The hope that you and I share the belief that, unlike the current leadership who have insisted that those with whom they surrounded themselves would be but echo chambers for their imposed policies, Kathy Manning, now in the post of Board Chair, and Jerry Silverman, who by reputation and representation, are leaders who welcome dissent and debate, will, as well, represent a new paradigm. G-d knows we need a new model – one that is, my word, federationcentric.

Our new leaders face a time of great uncertainty, one in which the professional leaders of too many federations are asking whether the “federation model” with which we grew up is now over. (For Jerry Silverman’s main informant on federation life, Barry Shrage, this has been a mantra – maybe for him a self-fulfilling prophesy – for at least a decade.) Thus, so many federations which have searched for successor professional leadership have turned away from those trained and experienced in federation life searching, instead, for something they term “outside the box” (which really means, in most of those instances, “know nothing about the box”).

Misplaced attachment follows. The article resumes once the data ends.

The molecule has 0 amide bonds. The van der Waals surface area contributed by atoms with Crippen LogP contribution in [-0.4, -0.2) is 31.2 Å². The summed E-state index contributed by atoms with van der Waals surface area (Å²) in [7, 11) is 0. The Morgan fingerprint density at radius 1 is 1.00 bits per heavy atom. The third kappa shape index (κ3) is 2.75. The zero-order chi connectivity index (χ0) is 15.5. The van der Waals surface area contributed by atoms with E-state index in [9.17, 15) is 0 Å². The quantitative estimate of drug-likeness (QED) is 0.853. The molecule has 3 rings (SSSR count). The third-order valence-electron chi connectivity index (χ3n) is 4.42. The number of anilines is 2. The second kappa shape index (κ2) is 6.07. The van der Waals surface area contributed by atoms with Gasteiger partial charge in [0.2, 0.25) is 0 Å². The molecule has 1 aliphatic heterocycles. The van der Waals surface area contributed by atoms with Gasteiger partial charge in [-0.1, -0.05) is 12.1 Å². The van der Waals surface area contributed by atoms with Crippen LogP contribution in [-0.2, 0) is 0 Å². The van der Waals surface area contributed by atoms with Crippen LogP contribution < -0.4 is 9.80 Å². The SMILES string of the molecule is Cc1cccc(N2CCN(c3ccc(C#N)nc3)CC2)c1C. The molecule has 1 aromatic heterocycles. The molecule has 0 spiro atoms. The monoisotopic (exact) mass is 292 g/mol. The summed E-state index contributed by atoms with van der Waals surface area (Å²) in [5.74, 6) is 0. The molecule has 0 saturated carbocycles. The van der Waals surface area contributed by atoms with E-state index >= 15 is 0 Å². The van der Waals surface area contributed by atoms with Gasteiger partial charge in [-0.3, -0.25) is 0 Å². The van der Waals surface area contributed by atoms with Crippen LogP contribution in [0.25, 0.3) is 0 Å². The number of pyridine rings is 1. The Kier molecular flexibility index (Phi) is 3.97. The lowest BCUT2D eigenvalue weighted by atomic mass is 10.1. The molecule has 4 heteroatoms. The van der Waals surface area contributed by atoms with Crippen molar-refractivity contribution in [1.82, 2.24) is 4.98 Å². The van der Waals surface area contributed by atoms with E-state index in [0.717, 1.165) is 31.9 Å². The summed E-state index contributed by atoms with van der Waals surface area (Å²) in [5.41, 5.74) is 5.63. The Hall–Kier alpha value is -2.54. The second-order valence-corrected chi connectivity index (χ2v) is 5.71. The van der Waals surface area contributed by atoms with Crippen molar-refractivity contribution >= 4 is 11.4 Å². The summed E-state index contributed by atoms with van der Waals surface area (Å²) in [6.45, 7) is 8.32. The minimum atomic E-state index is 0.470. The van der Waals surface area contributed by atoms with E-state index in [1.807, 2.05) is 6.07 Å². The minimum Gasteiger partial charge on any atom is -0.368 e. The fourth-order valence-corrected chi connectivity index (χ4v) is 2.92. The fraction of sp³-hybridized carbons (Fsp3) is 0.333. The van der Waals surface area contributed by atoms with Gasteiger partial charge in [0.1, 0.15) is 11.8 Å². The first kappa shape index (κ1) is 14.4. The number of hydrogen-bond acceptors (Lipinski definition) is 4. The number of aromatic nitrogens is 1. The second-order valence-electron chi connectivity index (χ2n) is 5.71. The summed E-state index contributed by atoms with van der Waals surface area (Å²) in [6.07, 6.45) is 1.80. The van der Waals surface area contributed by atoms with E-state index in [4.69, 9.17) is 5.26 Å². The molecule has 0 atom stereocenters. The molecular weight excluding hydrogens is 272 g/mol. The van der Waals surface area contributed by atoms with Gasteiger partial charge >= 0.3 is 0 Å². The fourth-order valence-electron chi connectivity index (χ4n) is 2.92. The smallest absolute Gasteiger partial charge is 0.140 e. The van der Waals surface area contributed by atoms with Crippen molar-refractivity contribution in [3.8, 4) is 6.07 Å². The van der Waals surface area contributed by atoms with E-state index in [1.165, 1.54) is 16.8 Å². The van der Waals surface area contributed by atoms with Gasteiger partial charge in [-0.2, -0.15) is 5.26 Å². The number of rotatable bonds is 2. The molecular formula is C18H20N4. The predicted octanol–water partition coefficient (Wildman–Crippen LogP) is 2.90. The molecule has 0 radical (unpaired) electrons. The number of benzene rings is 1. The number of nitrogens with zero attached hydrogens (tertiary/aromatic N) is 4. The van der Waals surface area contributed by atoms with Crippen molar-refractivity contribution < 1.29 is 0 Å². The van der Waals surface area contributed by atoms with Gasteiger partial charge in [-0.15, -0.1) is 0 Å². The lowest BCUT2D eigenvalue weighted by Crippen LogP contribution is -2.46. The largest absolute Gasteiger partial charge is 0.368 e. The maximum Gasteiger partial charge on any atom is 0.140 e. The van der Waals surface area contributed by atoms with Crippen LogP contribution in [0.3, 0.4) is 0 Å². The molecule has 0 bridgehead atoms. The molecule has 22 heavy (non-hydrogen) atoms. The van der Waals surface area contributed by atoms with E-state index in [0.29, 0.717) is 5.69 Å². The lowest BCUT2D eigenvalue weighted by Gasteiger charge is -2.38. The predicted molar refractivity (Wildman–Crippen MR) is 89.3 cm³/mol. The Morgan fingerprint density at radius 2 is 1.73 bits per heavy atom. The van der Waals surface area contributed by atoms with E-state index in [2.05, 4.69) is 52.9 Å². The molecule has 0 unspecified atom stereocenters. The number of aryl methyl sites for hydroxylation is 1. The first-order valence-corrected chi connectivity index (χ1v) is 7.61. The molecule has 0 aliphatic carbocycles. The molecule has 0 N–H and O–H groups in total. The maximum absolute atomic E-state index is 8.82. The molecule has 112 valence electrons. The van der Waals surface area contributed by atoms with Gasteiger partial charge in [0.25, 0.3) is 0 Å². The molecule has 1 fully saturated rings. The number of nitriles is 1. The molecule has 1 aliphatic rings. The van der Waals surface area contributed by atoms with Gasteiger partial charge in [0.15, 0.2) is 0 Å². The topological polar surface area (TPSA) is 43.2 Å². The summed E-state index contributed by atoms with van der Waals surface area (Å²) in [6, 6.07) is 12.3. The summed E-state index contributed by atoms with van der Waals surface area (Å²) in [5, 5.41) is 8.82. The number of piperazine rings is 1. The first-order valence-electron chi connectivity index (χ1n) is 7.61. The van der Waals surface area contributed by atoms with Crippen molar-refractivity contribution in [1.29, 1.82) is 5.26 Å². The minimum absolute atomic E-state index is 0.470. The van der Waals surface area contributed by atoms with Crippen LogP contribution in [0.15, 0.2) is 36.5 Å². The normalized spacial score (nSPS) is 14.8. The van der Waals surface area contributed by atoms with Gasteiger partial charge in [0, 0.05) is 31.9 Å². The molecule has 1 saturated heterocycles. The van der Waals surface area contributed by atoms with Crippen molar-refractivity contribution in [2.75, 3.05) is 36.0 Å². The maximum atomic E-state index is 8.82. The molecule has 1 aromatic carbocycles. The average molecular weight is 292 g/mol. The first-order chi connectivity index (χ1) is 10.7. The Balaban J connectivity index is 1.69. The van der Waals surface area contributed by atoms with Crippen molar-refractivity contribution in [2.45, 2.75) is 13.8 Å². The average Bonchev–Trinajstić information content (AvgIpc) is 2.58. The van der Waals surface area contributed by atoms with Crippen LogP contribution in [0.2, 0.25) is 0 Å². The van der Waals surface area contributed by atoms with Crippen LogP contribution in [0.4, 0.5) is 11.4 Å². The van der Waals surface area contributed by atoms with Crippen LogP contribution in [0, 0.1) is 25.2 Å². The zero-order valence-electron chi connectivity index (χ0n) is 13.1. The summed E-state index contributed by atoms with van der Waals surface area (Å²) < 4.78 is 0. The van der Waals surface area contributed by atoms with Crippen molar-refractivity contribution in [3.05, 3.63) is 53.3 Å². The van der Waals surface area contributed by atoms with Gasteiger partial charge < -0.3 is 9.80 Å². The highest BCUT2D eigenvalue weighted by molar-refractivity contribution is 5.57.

Some articulate the belief that we will emerge from the economic crisis that impacts us, donors across the board, our agencies, our communities into a “post-federation world.” A world where the very construct of “collective responsibility” and collective action will be replaced by some form of voluntary collaboration that really means nothing more than “every man and woman for himself/herself.” “Community” with a capital “C” will be reduced to a “community of one,” a “community of me.” “Federation” would become a small-time “manager” of multiple campaigns, if that – a certain prescription for communal chaos leading to communal disintegration – kind of a perverse “back to the future.”